by Harlen Leslie
The Gulf Coast has a long history of artisanal boatbuilding that stretches back to when it was first settled. Marrying Native American designs with European influences and tools birthed entire classes of boats uniquely suited to regional waterways all along the coast. With the arrival of fiberglass and the consolidation of boatbuilding into large corporate enterprises, many traditions and generational knowledge were on the verge of being lost. However, there is a recent resurgence of artisanal builders with legacies and techniques being rediscovered that result in gorgeous, fully functional nearshore and inshore boats ideal for these coastlines.
In southern Louisiana, French colonists quickly learned that their deep-hulled European vessels were not navigable in the naturally shallow bayous, so they adopted the designs of the Indians’ flat-bottomed, 16-foot boats that were carved and burned out of single cypress logs. As these pirogue (pee-rouge) developed and became the standard for trappers and fishermen, eventually cypress planks were used to significantly drop weight and further the boats’ maneuverability in shallow marshes.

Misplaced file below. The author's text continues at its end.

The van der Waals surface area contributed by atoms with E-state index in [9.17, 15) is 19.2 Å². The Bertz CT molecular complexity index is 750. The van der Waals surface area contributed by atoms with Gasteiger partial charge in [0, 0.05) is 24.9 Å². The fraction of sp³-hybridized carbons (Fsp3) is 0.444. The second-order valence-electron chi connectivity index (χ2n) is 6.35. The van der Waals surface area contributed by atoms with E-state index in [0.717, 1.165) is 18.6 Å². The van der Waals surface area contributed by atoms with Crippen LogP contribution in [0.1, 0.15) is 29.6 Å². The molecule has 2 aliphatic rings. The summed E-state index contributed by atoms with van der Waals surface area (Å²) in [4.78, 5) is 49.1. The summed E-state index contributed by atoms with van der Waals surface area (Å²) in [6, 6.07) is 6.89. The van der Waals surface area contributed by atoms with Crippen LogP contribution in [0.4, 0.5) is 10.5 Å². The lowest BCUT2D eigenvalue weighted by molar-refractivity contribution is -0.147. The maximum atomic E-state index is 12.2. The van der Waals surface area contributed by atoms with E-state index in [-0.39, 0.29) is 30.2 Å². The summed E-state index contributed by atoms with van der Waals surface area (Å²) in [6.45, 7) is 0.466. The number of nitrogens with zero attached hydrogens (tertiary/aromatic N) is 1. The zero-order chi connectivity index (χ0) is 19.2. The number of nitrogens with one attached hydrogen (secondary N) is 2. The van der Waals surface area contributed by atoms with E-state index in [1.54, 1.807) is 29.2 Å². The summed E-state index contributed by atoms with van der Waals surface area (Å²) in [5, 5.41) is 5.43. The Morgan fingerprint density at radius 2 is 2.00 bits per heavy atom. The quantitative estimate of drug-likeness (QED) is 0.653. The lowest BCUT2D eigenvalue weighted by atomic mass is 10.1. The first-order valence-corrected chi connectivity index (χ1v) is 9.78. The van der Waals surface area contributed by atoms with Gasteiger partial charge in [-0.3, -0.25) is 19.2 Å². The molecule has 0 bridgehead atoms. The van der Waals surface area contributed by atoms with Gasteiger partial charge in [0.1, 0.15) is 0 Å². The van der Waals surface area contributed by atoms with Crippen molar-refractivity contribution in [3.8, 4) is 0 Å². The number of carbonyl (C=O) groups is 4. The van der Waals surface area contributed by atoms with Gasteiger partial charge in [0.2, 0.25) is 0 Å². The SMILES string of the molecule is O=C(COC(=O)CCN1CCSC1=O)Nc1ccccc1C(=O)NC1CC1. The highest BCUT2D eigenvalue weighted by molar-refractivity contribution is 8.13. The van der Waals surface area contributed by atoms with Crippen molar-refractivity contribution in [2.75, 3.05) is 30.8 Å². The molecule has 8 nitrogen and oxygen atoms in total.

Today, Cajun craftsmen like Tony Latiolais of Henderson, Louisiana, in the Atchafalaya Basin utilize “sinker” cypress logs reclaimed from the bottom of bayous and logged swamps. Other builders like Keith Felder of Denham Springs, Louisiana, are constructing them out of marine-grade plywood and finishing with cypress. Stacked on board powerboats, these boats are prized possessions that allow duck hunting enthusiasts to enter shallow ponds and sloughs off the deeper bayous. They are now being revisited by anglers who tackle the incredibly productive fishing grounds of the Louisiana marsh and are ideal for cruisers looking to explore shallower, protected bayous.